Turbinenrad im Kraftwerk Langweid ©Martin Augsburger/Stadt Augsburg

Power plant Langweid

Built in 1906 along with the first extension of the Lech canal, this plant still produces electricity. It is also home to the Bavarian Lech Museum, which features the river in all of its multifaceted development.

Building history and description
  • Hydroelectric power plant, still in operation today
  • community Langweid, Landkreis Augsburg; Lechwerkstraße 19
  • Start of sewer excavation 1898
  • Commissioning 1907
  • two-story superstructure of the empty shot 1938
  • first replacement of three turbines in 1957
  • second exchange of three turbines and all generators in 1993
  • Opening of the Lechmuseum Langweid 2008
  • Castle-like brick building in the style of historicism (strongly based on the power plant in Gersthofen)
  • elongated, two-storey solid construction with single-storey side wings
  • Facade in exposed brickwork with pilasters and white decorative elements
  • Round arched windows with steel rungs
  • longitudinal building with flat roof
  • three-storey buildings to the east and west with hipped roofs covered in beaver tail
  • self-supporting machine hall with 10.5m height and 13m width with filigree riveted steel truss girders and crane runway in 8m height
Einlaufkanäle am Kraftwerk in Langweid ©Martin Augsburger/Stadt Augsburg
Kraftwerk in Langweid ©Martin Augsburger/Stadt Augsburg
Begehbarer Auslaufkanal im Kraftwerk in Langweid ©Martin Augsburger/Stadt Augsburg
Disused running-out
Auslaufkanäle am Kraftwerk in Langweid ©Martin Augsburger/Stadt Augsburg
Stillgelegte Turbine im Kraftwerk in Langweid ©Martin Augsburger/Stadt Augsburg
Disused turbine
Use and purpose
  • Hydropower plant for power generation (first for company, then for region)
  • Switchgear in overbuilding of the lock (unknown year)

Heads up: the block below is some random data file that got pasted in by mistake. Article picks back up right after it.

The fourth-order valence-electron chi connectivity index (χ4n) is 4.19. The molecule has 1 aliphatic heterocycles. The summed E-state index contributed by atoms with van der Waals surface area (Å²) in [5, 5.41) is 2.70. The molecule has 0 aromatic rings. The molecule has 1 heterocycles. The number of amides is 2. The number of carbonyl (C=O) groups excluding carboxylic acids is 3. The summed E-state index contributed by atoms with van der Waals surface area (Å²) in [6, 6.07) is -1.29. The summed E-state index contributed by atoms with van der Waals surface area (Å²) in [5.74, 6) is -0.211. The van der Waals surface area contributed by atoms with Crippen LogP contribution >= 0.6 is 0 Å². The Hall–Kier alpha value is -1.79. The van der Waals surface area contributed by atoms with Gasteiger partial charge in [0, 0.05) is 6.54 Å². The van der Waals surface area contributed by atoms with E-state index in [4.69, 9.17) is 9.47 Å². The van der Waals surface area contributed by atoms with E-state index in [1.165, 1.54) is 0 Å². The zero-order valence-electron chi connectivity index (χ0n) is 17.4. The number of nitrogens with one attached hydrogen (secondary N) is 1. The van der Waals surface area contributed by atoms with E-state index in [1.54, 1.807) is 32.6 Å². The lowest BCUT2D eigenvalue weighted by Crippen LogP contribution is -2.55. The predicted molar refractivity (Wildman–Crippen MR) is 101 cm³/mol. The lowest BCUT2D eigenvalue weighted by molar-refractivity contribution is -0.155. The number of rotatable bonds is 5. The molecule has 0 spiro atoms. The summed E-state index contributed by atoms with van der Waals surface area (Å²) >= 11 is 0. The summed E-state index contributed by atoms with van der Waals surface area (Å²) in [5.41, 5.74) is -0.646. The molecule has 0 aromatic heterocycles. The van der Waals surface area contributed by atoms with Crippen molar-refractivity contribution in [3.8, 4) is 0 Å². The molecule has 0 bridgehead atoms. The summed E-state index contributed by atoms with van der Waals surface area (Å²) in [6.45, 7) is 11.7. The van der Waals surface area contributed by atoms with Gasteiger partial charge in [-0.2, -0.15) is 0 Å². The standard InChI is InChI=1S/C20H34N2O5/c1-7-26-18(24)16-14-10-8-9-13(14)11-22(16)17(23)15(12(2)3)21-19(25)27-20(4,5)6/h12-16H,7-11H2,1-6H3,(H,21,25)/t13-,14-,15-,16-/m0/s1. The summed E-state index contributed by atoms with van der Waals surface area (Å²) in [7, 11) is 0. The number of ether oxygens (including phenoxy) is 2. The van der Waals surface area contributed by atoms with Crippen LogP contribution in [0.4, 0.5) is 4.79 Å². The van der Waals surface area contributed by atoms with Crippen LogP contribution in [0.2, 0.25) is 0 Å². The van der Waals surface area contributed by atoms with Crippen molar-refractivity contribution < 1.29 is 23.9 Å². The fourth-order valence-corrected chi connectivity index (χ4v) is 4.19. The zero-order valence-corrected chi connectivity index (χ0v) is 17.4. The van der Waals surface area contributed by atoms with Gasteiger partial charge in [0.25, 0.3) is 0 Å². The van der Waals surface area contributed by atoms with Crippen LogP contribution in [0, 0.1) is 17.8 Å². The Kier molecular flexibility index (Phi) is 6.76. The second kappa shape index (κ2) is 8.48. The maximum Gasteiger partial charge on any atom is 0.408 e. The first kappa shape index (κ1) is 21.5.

• Administration and former control room in the west wing (control from the power plant in Gersthofen today)
  • Technical Equipment
    • One 1907 Francis turbine
    • One 1907 Siemens-Schuckert-generator
    • One Kaplan turbine with vertical wave from Voith
    • One 1938 Siemens-Schuckert bell-ring generator
    • three AEG generators from Escher Wyss
    • three Kaplan turbines from Escher Wyss
  • Power station on the Lech Canal built in three sections from 1898-1922
  • Foundation of the Lechwerke 1903
  • Lech Canal was extended by 2.5 km to Langweid until 1906
  • Power plant as an object of the UNESCO nomination stands for:
    • Further development from small-scale to industrial scale
    • Further development from a simple waterwheel to a highly effective turbine
    • early replacement of mechanical transfers of hydroelectric power in the region by electrification
    • Early replacement of local hydropower and electricity generation by decentralized run-of-river power plants
    • Use of renewable energies benefits the environment,
    • "Augsburg tradition" of sustainability as a global role model
Authenticity and unique features
  • Construction-time turbine as a showpiece (good traceability of the functioning of a turbine and the water supply), coupled to construction-time generator
  • Turbine and generator from 1938 also preserved (still in operation today)
  • Modernization of the three middle machine sets in 1993
  • Use as a Lechmuseum
  • technical equipment as a cross-section of the hydropower plant technology of the entire last century
  • Providing technical development to a well-preserved, exemplary hydropower plant